[Conflict and confrontation in South East Asia 1961-196, Matthew Jones, page 78]

Mr Gafoor wrote:

There were trade-offs in the negotiations with Malaya for merger, as in any negotiation between states and territories. The terms and conditions settled upon were the best that the Singapore government could obtain under the circumstances. They allowed Singapore to retain control over areas that were key to Singaporeans such as education and labour.

Unlike what Mr Gafoor said, the terms and conditions for merger were hardly in the best interests of Singapore. Not only would Singapore have been under represented in the federal assembly, we also had to pay dearly for the merger.

The terms had immediately sparked controversy in that by allocating Singapore 15 seats out of 159 in the new projected federal assembly, they did not provide for proportionate representation. They also described all 624,000 Singapore citizens as becoming ‘nationals’ of the new Malaysian federation, leaving ambiguity over whether they would be accorded the same rights (including voting powers) as other ‘federal’ citizens; a residence requirement and Malay language test would be needed before many of the foreign-born Chinese in Singapore could be classed as full Malaysian citizens.

[Conflict and confrontation in South East Asia 1961-196, Matthew Jones, page 77]

Singapore agreed that 40 per cent of its income revenue would go towards Pan-Malaysia expenditures, subject to periodic review. Furthermore, Singapore would provide a loan of $150 million to the Borneo territories on very generous terms …

[Conflict and confrontation in South East Asia 1961-196, Matthew Jones, page 165]

Mr Gafoor should also note that the merger was essentially a swap of British overlordship for Malaysian overlordship with no improvement whatsoever to Singapore’s independence.

No armed struggle by Barisan

Mr Gafoor wrote:

The issue of armed struggle was discussed at length at a Barisan HQ meeting attended by about 40 cadres, including members of the Central Executive Committee as well as branch representatives, on 23 Sep 1962. Summing up the views expressed, Barisan Central Executive Committee member Chok Kok Thong urged his colleagues to “themselves determine the form their struggle should take: ‘basically armed struggle is the highest form of struggle’ but whether it should be adopted or not would depend on ‘the entire international situation’…”. Chok Kok Thong added:“…no one could say that the revolution was complete if it took the form of an armed struggle or incomplete if the peaceful and constitutional methods were used. …Experience elsewhere showed that there was no country in the world which had ‘attained a thorough success in revolution through constitutional processes’, and that throughout South East Asia, including Malaya, the ‘ruling classes would not lightly hand over political power to the leftists’”.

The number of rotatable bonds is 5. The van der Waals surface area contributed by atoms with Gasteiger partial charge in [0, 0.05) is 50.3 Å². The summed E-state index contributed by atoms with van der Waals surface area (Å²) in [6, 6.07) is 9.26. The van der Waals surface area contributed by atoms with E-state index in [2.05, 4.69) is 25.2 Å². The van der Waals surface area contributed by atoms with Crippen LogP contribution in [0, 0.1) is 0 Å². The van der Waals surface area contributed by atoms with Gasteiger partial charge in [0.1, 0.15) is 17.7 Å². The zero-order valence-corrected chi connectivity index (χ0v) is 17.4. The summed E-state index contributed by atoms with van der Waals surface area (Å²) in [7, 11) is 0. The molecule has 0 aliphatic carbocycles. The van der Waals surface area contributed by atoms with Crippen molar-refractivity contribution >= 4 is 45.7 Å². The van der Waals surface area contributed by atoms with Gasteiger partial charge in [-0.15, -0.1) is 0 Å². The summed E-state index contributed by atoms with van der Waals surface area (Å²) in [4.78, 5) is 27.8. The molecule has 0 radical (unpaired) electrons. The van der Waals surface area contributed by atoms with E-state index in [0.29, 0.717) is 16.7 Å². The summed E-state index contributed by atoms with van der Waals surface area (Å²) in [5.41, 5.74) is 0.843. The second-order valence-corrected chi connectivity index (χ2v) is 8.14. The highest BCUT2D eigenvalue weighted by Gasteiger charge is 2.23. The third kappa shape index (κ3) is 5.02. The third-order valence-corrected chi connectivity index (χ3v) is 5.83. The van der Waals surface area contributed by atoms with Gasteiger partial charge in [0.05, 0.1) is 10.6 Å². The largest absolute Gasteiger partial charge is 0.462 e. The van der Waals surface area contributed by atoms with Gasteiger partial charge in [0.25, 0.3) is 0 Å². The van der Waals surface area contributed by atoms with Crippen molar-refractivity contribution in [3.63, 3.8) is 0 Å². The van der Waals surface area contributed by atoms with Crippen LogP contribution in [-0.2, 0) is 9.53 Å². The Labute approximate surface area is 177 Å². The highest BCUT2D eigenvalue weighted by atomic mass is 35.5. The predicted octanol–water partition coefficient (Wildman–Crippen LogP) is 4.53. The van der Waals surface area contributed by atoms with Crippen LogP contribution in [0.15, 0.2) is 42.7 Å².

[Mr Gafoor’s reference: CO 1030/1160, Report on Barisan Sosialis meeting of 23 Sep 1962]

Mr Gafoor omitted the following evidences provided by Dr Thum Pin Tjin in his Asia Research Institute Working Paper Series No. 211 – The Fundamental Issue is Anti-colonialism, Not Merger’: Singapore’s “Progressive Left”, Operation Coldstore, and the Creation of Malaysia:

Lim urged his colleagues to recognize that their political struggle was ‘a longer term struggle,’ and ‘we can only beat the current government when the general election comes.’